Webhook action
The webhook action allows you to send and receive data from an external service via a HTTP POST request to a provided webhook URL. For information on building such a service, please see our developer documentation.
Once you have a service that provides the desired functionality, you'll want to create a new webhook by following the action creation steps and set the action's URL to be the URL of your service.
A webhook action that sends/receives data from "https://api.example.com/opendialog"


You can add headers in the action configuration page that will be send along with the HTTP POST request.
This could be used to send authorisation tokens amy other custom headers as required by the webhook.

Mocking a webhook

If you would like to test OpenDialog's webhook action functionality ahead of developing a webhook, you can generate a mocked webhook using a service such as webhook.site. This will provide you with a webhook URL, the ability to see the inputs sent by OpenDialog, and the ability to set a static response to be returned to OpenDialog. This can be useful to understand how the input and output attributes of an action will fit in with your conversation flows.
The following steps presume that you've created a mocked webhook on webhook.site, and that you are working with the default conversations provided when you create a new scenario, if this is not the case some steps may vary.
This example mocks a webhook action that takes input of a first & last name, and outputs a concatenated full name.
First we'll need to visit webhook.site to create a new webhook for our action. We'll then need to set the static response by using the "Edit" option, and adding some JSON to the "Response body" field. The example below mocks a successful action that returns a full_name attribute, you can find other examples in the developer documentation.
The required JSON for a successful webhook action that returns a full_name attribute
Once this is saved, you'll want to copy the webhook's URL (from the "Your unique URL" field) and set it as the URL for your webhook action in OpenDialog. You'll also want to specify any input and output attributes. For this example we'd have first_name & last_name as input attributes, and full_name as an output attribute.
After creating the action, you need to make it active like this:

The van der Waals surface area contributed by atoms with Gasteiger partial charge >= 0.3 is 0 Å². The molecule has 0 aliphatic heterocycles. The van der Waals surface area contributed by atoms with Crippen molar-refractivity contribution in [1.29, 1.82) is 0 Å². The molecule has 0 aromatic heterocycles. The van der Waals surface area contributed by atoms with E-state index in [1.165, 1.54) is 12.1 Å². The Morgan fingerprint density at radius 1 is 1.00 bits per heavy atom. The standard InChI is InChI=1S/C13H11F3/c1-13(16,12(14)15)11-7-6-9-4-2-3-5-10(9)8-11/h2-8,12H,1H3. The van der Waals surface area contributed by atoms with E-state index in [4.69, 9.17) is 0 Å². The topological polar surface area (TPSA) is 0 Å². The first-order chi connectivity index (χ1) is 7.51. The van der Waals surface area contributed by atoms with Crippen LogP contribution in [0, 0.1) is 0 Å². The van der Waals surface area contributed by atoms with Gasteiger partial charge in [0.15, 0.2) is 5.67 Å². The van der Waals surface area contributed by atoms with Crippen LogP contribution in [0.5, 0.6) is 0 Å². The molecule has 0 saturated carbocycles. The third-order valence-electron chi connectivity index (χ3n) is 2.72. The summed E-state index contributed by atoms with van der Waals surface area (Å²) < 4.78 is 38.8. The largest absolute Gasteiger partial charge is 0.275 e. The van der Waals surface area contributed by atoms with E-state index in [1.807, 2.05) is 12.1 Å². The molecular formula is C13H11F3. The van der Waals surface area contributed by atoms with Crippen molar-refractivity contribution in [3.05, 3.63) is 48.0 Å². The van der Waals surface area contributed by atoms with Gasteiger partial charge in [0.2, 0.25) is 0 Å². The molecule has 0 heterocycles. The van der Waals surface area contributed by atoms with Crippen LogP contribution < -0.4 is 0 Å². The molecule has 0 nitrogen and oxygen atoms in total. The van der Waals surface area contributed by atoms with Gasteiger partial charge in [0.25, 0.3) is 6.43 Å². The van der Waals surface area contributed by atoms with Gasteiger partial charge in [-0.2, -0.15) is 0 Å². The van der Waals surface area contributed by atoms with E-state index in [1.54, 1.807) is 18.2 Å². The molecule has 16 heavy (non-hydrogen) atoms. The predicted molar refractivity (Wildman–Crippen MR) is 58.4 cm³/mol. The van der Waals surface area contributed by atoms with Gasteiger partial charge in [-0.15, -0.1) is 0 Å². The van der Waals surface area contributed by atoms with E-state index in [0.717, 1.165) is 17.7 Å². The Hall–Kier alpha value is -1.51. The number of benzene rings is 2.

We then need to add it to the desired intent, along with desired context mappings for the input and output attributes. In this example we've added the action to the response intent of the "Welcome Turn". Our example uses the following context mappings:
Adding the mocked webhook action to the "Welcome Turn" repsonse intent
After your intent is saved, make sure that your scenario is activated. You can now visit the "Preview" page and try out your mocked webhook action. As we set two input attributes, we'll want to add mock values for them before OpenDialog performs the action.
We can set attributes to the user context directly by using the "Set Custom Attributes" panel in the top right; in a real OpenDialog application perhaps these attributes would be collected from user input. In this example we'll want to set the first_name as 'John' and last_name as 'Smith'.
Setting the input attribute values: first_name = John, last_name = Smith
Once you have set these mock values, we need to match the intent that the action was added to. In this example we can do that by clicking the "OK" button on the first message from the application. When the next response is returned, you should notice that the user context attributes under "Context - User" will now contain action_status: true and full_name: John Smith.
This means that the mocked webhook action was performed. If you check your webhook.site page, you should be able to see the request that came from OpenDialog, including the two input attributes that were provided.
Well done! You've created your first action using the Webhook action in OpenDialog.
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